Google Plus to shut down after massive data leak

Coding error found to have exposed half a million accounts after Project Strobe API review

Google is shutting down Google Plus after it not only failed to gain traction with people happier with the likes of Facebook and Twitter, but also because it discovered a massive data leak affecting up to half a million users.

In a blog post, Google said that after a major security review, dubbed Project Strobe, the social networking service would close. The review found a sizable flaw in Google Plus APIs that meant malicious apps could extract data such as the name, email address, occupation, gender, and age from a person’s profile.

“It does not include any other data you may have posted or connected to Google+ or any other service, like Google+ posts, messages, Google account data, phone numbers or G Suite content,” said Ben Smith, Google Fellow and vice president of engineering.

Smith said that “the Profiles of up to 500,000 Google+ accounts were potentially affected.” However, Smith added that the API’s log data is only kept for only two weeks and analysis showed that up to 438 applications may have used this API.

“We found no evidence that any developer was aware of this bug, or abusing the API, and we found no evidence that any Profile data was misused,” Smith said. 

Google’s Privacy & Data Protection Office reviewed this issue to look at the type of data involved to see if the firm could accurately identify the users to inform, whether there was any evidence of misuse, and whether there were any actions a developer or user could take in response, according to Smith.  “None of these thresholds were met in this instance,” he said.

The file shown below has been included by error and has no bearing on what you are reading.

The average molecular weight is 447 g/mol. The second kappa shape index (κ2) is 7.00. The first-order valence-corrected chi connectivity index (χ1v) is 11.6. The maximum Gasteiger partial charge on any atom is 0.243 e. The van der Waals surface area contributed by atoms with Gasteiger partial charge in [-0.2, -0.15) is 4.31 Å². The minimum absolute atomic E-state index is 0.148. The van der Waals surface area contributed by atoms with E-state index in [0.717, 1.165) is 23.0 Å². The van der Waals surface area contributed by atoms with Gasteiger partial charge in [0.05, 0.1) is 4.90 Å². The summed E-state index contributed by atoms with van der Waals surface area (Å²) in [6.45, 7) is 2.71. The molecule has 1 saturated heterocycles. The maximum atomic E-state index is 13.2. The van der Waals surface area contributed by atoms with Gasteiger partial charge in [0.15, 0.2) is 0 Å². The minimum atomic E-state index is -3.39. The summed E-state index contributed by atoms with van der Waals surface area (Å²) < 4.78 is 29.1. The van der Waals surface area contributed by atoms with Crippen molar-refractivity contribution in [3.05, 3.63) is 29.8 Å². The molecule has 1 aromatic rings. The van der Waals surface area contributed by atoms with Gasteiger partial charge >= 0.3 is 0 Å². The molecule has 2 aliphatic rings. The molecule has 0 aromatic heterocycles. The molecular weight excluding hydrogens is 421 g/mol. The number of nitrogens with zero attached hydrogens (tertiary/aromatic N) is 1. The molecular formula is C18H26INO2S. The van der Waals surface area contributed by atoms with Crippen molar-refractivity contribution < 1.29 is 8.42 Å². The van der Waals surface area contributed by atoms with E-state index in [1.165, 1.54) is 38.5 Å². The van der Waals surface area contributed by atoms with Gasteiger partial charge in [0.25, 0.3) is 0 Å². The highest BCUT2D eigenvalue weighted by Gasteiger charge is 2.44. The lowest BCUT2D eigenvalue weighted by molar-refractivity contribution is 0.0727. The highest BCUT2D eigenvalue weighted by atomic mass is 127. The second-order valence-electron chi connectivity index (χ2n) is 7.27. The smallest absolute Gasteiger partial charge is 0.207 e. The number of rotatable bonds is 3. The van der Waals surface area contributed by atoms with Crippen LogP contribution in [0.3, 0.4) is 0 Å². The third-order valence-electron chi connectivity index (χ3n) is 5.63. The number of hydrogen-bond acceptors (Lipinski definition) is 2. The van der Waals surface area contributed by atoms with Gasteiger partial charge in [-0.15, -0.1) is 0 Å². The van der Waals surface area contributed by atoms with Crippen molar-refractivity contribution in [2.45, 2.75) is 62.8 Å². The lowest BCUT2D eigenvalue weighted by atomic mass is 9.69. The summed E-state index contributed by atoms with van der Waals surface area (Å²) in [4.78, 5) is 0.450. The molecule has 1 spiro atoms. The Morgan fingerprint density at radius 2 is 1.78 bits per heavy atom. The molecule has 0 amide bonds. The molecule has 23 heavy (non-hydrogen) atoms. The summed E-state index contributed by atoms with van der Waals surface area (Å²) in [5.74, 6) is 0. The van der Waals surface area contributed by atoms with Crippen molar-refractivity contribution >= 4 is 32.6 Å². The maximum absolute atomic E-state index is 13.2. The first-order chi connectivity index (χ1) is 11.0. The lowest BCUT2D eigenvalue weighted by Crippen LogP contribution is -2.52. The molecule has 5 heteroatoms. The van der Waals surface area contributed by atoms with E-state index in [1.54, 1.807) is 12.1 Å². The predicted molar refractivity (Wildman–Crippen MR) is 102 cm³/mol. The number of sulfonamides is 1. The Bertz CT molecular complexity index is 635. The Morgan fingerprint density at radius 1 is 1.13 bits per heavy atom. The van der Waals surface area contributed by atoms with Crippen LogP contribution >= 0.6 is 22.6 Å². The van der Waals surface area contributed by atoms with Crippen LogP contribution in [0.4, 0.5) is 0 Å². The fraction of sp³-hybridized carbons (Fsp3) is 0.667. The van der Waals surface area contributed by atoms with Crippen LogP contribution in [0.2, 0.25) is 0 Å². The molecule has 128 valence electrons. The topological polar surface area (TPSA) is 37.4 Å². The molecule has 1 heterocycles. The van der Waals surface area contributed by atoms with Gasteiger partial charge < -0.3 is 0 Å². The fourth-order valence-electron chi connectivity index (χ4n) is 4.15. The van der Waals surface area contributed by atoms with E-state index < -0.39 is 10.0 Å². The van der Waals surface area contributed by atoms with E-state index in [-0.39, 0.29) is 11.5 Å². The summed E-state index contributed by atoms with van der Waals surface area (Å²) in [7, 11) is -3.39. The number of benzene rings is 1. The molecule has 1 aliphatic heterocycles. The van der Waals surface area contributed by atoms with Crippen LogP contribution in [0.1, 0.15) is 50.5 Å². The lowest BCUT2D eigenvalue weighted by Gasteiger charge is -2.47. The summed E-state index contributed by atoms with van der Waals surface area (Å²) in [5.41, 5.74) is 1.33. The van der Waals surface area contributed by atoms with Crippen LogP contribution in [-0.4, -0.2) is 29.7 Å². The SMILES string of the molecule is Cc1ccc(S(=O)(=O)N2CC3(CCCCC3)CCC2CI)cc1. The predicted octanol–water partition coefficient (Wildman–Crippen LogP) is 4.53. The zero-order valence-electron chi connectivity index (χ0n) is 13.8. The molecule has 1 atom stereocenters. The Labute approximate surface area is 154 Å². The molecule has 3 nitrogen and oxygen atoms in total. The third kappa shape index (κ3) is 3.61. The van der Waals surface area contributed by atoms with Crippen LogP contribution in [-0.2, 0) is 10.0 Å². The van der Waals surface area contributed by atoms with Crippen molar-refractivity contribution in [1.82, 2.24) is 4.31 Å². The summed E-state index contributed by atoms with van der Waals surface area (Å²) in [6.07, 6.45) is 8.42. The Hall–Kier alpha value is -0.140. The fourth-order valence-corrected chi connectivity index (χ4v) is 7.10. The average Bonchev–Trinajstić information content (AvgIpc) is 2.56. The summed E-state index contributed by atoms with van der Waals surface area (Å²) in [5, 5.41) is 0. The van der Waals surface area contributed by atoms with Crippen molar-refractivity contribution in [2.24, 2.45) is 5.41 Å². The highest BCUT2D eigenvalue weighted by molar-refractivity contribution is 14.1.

Smith said that despite Google’s engineering teams putting in a lot of effort, “it has not achieved broad consumer or developer adoption, and has seen limited user interaction with apps. The consumer version of Google+ currently has low usage and engagement: 90 percent of Google+ user sessions are less than five seconds.”

Google Plus will come to an end for consumers next August, but business users will still be able to use the service as an internal corporate social network.

The firm has also promised to institute new security rules, including limits around the types of use cases that are permitted to access consumer Gmail data.

“Only apps directly enhancing email functionality - such as email clients, email backup services and productivity services (e.g., CRM and mail merge services)—will be authorised to access this data,” Smith added.

Google will also remove access to contact interaction data from the Android Contacts API within the next few months. In addition, Google Account permissions dialog boxes will be spilt to show each requested permission, one at a time, within its own dialog box.

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